This is inspired from an amazingly successful question on Operations Research Stack Exchange: What are the great unsolved problems in operations research?
Wikipedia has some huge lists of:
$\star$ But neither of them even mention the fact that the universal functonal in DFT is unknown! $\star$
Some great problems (not in the above lists!) were discussed in these answers:
- One of the first questions ever asked on this site was: "What is the closest thing we have to "the" universal density functional?"
- We can't yet theoretically predict the ground state hyperfine splitting of the H atom as accurately as we can measure it.
- What is the "engineering complexity" for building a universal quantum computer?
- Have anyons been confirmed to exist? (this one's for you Anyon!)
Some great problems (not in either of the above lists, as far as I know!) are here:
- Finding a multi-electron relativistic and quantum mechanical method:
- the Schrödinger equation is non-relativistic,
- the Klein-Gordon equation is relativistic but only works for spinless particles,
- the Dirac equation is a 1-electron equation and only approximates QM to 1st order in $\alpha$,
- the Dirac-Coulomb-Breit equation involves interacting electrons but is not invariant with respect to Lorentz transformations (it is no longer properly relativistic) and like the Dirac equation it is not properly quantum mechanical either since it is derive from first-order perturbation theory in the fine structure constant $\alpha$!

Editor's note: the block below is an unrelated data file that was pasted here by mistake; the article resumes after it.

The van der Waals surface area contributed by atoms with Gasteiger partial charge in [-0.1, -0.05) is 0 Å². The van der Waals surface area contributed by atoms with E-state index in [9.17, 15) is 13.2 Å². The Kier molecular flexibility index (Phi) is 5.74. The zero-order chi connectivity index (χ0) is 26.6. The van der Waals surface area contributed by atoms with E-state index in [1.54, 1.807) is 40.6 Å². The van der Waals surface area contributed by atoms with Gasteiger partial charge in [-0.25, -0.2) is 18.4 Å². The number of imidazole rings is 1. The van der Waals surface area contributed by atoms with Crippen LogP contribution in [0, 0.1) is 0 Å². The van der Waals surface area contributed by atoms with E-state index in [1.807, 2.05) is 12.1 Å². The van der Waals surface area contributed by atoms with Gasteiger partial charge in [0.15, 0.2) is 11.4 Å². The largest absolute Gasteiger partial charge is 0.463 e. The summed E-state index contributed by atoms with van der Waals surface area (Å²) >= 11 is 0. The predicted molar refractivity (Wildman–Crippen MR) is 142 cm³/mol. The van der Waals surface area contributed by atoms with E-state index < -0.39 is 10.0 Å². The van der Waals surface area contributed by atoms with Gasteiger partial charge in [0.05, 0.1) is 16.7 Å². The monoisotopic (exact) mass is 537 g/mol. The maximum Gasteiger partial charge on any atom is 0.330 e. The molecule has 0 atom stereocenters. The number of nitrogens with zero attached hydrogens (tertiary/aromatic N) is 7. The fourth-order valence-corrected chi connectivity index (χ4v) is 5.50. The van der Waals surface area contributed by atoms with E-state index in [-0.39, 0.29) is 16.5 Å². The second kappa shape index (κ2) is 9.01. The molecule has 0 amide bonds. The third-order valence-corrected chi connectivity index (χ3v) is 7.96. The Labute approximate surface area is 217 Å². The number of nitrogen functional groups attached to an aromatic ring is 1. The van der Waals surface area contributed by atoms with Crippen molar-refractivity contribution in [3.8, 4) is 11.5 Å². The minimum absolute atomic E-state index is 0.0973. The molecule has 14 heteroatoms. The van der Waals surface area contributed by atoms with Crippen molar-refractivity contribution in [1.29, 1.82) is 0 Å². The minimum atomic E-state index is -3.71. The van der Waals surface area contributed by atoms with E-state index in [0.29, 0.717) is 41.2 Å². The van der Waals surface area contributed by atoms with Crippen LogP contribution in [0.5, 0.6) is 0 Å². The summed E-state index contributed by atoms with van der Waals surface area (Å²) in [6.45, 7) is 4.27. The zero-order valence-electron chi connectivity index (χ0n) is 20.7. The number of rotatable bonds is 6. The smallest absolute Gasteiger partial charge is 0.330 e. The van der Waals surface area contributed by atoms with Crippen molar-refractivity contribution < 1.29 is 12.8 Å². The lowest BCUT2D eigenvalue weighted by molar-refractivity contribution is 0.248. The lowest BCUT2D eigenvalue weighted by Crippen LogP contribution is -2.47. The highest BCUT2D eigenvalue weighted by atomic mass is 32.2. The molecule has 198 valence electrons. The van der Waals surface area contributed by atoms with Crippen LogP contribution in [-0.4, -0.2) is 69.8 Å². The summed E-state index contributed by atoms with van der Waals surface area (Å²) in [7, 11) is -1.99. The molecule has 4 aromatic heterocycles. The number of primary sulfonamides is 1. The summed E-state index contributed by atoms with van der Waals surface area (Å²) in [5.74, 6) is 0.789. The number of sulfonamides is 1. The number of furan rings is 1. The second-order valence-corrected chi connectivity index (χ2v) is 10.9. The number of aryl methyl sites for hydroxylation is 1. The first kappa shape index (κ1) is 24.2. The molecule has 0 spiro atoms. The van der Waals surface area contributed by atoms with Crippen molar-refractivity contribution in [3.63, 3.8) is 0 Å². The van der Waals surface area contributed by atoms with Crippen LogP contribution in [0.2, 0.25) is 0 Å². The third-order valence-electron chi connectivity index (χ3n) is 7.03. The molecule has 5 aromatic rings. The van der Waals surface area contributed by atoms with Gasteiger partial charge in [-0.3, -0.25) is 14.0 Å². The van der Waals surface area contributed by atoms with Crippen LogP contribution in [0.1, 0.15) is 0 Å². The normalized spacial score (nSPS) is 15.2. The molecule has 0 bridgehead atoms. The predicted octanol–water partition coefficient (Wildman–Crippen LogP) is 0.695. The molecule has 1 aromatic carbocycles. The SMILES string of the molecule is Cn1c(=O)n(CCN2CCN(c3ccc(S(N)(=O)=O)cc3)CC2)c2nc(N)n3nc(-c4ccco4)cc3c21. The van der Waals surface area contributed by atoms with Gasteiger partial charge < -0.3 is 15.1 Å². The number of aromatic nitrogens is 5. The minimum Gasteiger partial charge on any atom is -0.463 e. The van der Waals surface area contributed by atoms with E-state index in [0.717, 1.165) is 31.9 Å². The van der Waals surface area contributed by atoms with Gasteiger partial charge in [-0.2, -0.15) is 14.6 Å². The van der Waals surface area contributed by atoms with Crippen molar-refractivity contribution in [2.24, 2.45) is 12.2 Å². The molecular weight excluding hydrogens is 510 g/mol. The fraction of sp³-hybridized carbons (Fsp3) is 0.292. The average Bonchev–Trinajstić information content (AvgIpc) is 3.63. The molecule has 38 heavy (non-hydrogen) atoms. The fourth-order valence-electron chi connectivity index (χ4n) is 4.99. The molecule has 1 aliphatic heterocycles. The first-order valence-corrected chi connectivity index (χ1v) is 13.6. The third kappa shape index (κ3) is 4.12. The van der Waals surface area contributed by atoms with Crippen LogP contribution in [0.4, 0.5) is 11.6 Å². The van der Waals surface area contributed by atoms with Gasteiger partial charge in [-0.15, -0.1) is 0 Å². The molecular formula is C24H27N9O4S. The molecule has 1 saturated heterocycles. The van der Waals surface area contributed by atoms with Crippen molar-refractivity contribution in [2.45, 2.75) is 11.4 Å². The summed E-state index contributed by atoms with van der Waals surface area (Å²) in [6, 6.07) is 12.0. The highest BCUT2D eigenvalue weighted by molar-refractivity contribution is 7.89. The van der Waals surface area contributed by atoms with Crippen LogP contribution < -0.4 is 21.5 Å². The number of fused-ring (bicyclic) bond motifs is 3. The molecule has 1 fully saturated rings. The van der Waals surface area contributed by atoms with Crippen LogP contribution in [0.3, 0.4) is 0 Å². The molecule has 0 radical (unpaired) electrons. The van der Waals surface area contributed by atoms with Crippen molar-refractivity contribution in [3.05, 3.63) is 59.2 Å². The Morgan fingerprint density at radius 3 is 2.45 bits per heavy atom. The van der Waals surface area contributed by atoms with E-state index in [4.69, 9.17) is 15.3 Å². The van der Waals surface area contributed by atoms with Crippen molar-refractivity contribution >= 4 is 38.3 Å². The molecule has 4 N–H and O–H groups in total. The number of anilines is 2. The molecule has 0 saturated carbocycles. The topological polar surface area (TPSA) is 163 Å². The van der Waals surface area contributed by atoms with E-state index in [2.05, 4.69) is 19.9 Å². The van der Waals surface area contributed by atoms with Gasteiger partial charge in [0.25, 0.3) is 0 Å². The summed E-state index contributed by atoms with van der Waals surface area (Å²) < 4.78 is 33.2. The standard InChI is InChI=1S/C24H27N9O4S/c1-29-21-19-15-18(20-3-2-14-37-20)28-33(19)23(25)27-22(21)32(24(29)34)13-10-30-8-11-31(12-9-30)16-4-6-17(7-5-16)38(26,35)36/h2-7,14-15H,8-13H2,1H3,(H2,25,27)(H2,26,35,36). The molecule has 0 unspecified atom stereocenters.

- $\therefore$ There is no multi-electron, relativistic, QM equation like the above four for single e-.
- High temperature superconductivity: For low-temperatures we have BCS theory, but for high-temperature superconductors we cannot even predict $T_c$ (the critical temperature).
- How to get multi-reference coupled cluster working well like CCSD(T) for single-reference?
- Can we come up with a black-box multi-reference method like CCSD(T) for single-reference?
- Is there a robust way to automatically select active spaces?
- How best to reach the CBS limit for post-SCF methods? How to solve the cusp problem?
- How to go beyond Gaussian orbitals, and remain efficient?
- Can a quantum computer demonstrate beating a classical computer in the modeling of matter?
Can you explain any of these, or perhaps discuss the most recent progress, in up to 3 paragraphs?
What are some other unsolved problems in the computational / theoretical study of matter, and can you explain them in up to 3 paragraphs?